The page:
Stephen Harper’s cabinet personally approved ads

An image supplied by Alberta-based energy company TransCanada that was featured in Canadian government advertising promoting the Keystone XL pipeline in Washington.

An image supplied by Alberta-based energy company TransCanada that was featured in Canadian government advertising promoting the Keystone XL pipeline in Washington. Photo courtesy of Natural Resources Canada

Prime Minister Stephen Harper’s department and his finance minister have personally approved at least two separate multimillion dollar ad campaigns paid for by taxpayers, say government officials.

Both the Finance and Natural Resources Departments said Friday that they developed the two ad campaigns “in consultation” with Joe Oliver’s office and the Privy Council Office.

One campaign, which concluded in April, promoted the Canadian oil industry in the United States. A separate ad campaign is now telling Canadians that the government is helping families.

The Privy Council Office is the central department in the federal government, serving the prime minister and his cabinet.

The Canadian government gave Natural Resources Canada a budget of more than $30 million in 2013 to spend over two years on international advertising, lobbying and research mainly to promote the oilsands industry and counter criticism from environmental groups that say the Canadian companies produce “dirty oil.”

Natural Resources Minister Greg Rickford was told in briefing notes, marked “secret” but declassified for release through access to information legislation, that his predecessor was asked to personally approve the advertising and lobbying spending, including the ads that ran in Washington to promote Alberta-based energy company TransCanada’s Keystone XL pipeline proposal.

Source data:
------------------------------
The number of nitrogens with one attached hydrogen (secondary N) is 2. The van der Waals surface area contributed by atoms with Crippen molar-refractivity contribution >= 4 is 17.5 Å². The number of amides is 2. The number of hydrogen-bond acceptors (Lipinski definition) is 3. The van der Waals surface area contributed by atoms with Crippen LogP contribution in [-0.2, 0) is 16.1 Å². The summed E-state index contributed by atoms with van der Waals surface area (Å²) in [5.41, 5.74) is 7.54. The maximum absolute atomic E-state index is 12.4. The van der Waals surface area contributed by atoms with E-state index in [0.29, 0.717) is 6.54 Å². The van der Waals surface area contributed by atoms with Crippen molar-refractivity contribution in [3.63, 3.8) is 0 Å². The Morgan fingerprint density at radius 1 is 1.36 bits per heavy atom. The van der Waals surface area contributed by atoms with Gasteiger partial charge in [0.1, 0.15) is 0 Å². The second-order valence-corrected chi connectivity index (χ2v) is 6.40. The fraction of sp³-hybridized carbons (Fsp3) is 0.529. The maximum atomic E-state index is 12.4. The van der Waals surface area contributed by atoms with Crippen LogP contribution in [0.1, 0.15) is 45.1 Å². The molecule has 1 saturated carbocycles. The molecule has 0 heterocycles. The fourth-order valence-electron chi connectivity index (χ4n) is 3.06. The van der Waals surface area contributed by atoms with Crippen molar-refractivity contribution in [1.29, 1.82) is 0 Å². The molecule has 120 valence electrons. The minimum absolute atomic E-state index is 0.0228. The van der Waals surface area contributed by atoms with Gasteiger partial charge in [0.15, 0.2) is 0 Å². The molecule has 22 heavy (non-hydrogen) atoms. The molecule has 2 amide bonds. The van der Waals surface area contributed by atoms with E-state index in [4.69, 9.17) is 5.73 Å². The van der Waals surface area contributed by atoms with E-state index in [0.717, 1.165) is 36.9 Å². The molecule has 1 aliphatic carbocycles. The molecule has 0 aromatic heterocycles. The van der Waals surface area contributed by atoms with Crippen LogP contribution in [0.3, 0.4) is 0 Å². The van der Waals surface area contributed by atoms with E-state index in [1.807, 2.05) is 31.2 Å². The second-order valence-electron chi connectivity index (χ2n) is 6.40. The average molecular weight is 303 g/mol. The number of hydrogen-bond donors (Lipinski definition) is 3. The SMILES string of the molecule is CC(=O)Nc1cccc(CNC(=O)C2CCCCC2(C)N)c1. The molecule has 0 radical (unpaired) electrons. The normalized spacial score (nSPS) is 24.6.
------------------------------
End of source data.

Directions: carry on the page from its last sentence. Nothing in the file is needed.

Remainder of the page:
“The minister is responsible for approving advertising and outreach expenditures,” said the briefing note prepared by Natural Resources Canada as part of the transition binder for Rickford, who took over the portfolio in March 2014.

Rickford replaced Oliver, who moved from Natural Resources Canada to the Finance Department.

“We are working closely with your office, the Department of Foreign Affairs, Trade and Development, and central agencies to ensure key decisions on advertising and outreach are aligned with strategic priorities,” said Natural Resources Canada in the briefing.

It also said that some of the lobbying money was meant to be used to “advance energy literacy among BC First Nations communities.”

In terms of money spent abroad, in the U.S., Europe and Asia, Rickford was told the money was meant to “brand Canada as a responsible and secure energy supplier.”

The department has also had a $25.5 million budget for advertising in Canada since 2012, the document said.

Overall, for 2013-2014, the federal government spent at least $61 million on advertising, according to public spending records. This total includes most major spending by departments, but not all government-funded advertising spending from other federal organizations.

Oliver‘s office declined to comment, referring questions to bureaucrats in the finance and natural resources departments. A spokesman from the natural resources department also said that Public Works and Government Services Canada was consulted on its ad campaign.

Here’s a list of the biggest advertising spenders in government for 2013-2014 based on the financial records tabled in Parliament:

Finance Canada: $10.9 million

Employment and Social Development: $10.5 million

Industry Canada: $7.9 million

Canada Revenue Agency: $7.4 million

Natural Resources Canada: $7.3 million

Health Canada: $4.99 million

Public Safety Canda: $4.5 million

Veterans Affairs: $3.9 million

Public Works and Government Services: $2.1 million

Citizenship and Immigration Canada: $1.3 million

 

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